Barclay attends Captain Picard’s briefing about repairs to the Argus Array. Unsurprisingly, after Barclay single-handedly saved the ship from the probe, Barclay offers an ambitious plan that will cut weeks off the repair time needed. Yes, everyone’s beginning to sense that there’s something different about Reg Barclay now. After a much-improved performance by Reg as Cyrano in Dr. Crusher’s acting workshop (will this continue to be a thing?), Troi meets up with him in Ten-Forward. The ship’s counselor remarks on his sudden improvement, and Barclay admits that recently he’s found a confidence he didn’t know he possessed. He goes on to prove this by coming on to Troi quite strongly. She doesn’t take that walk through the arboretum with Reg, but I think she’s tempted. He’s a new man, after all.
The next morning, Barclay is late for his meeting in Engineering. Geordi tracks him down to Holodeck 3, probably assuming that Barclay is up to his old tricks. Barclay, however, is in a holodeck simulation with Albert Einstein himself, correcting the old physicist on his grand unified field theory computations (or somesuch stuff). Geordi, who’s been acting more than a little jealous of Barclay since he saved the ship, correctly surmises (along with everyone else on board the ship and in the viewing audience) that there’s something different about Reg since his encounter with the probe. He takes Barclay to sickbay.
A quick checkup by Dr. Crusher reveals that Reg Barclay may be the “most advanced human being who has ever lived.” Reg calculates his new IQ somewhere between 1200 and 1450. First observation: Dr. Crusher has never shown any particular medical expertise herself, in my opinion, so her suspiciously quick findings are questionable. Second: Geordi seems even more jealous of Barclay, which seems out of character to me. I would expect Geordi to be intrigued, even concerned for Barclay’s health, but the jealousy doesn’t make complete sense. I think it’s lazy writing, and I have to subtract points because of it.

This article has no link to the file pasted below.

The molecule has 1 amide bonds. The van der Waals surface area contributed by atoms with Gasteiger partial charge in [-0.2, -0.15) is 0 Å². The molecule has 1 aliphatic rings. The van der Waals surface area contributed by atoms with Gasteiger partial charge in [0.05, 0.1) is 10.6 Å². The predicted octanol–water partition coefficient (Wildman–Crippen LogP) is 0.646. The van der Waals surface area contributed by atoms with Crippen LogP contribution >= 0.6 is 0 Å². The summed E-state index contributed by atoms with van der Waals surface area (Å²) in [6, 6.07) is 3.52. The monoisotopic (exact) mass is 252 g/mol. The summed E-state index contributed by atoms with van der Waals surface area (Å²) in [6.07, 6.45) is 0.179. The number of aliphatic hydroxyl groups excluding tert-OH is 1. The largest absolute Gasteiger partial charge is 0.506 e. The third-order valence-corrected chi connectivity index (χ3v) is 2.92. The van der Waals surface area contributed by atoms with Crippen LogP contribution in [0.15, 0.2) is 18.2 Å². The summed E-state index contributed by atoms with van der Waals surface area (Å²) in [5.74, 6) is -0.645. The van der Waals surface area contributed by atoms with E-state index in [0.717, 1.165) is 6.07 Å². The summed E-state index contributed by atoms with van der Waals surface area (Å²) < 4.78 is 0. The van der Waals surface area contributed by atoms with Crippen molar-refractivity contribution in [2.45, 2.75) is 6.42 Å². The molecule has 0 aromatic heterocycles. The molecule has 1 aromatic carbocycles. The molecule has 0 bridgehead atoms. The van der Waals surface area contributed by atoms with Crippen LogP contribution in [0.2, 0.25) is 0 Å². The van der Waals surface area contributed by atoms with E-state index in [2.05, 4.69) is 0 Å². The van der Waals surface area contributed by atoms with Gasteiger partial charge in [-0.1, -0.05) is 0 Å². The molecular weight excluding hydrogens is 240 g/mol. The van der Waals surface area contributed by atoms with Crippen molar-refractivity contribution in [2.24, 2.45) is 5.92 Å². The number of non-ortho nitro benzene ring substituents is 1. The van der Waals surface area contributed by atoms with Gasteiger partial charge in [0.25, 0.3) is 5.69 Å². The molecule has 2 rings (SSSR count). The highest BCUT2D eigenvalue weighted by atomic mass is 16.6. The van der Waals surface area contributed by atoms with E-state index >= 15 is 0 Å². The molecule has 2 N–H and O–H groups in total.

The senior Enterprise officers meet, without Barclay in attendance this time, and debate whether they should confine Reg to his quarters since he’s obviously been influenced by an alien. Dr. Crusher suggests that it may not be influence at all, but rather more like an allergic reaction, as to a bee sting. When they determine that Reg has done nothing threatening, coupled with the fact that they need his newly massive IQ in their repair work on the array, they decide to let him continue his work. Troi admits that he made a pass at her the previous evening; she says it was a good one, too, which means Reg has some mojo working for him now. Now it’s Riker’s turn to be jealous when he asks Troi if Reg’s pass was successful and she smiles at him and walks away.
When the engineering team begins its repairs of the array, Geordi is quick to predict a massive failure as all of the array’s reactors seem to be about to overload. Reg uses his new superhuman intellect to wire himself directly into the ship’s computers, because the computers alone have not been able to react quickly enough to carry out the necessary repairs. Reg is, once again, able to save their bacon. In the process, Reg’s higher brain functions have expanded to such a degree that he’s unable to unhook himself from the neural interface connecting his body to the computer system. Any attempt to do so would mean his death, he says.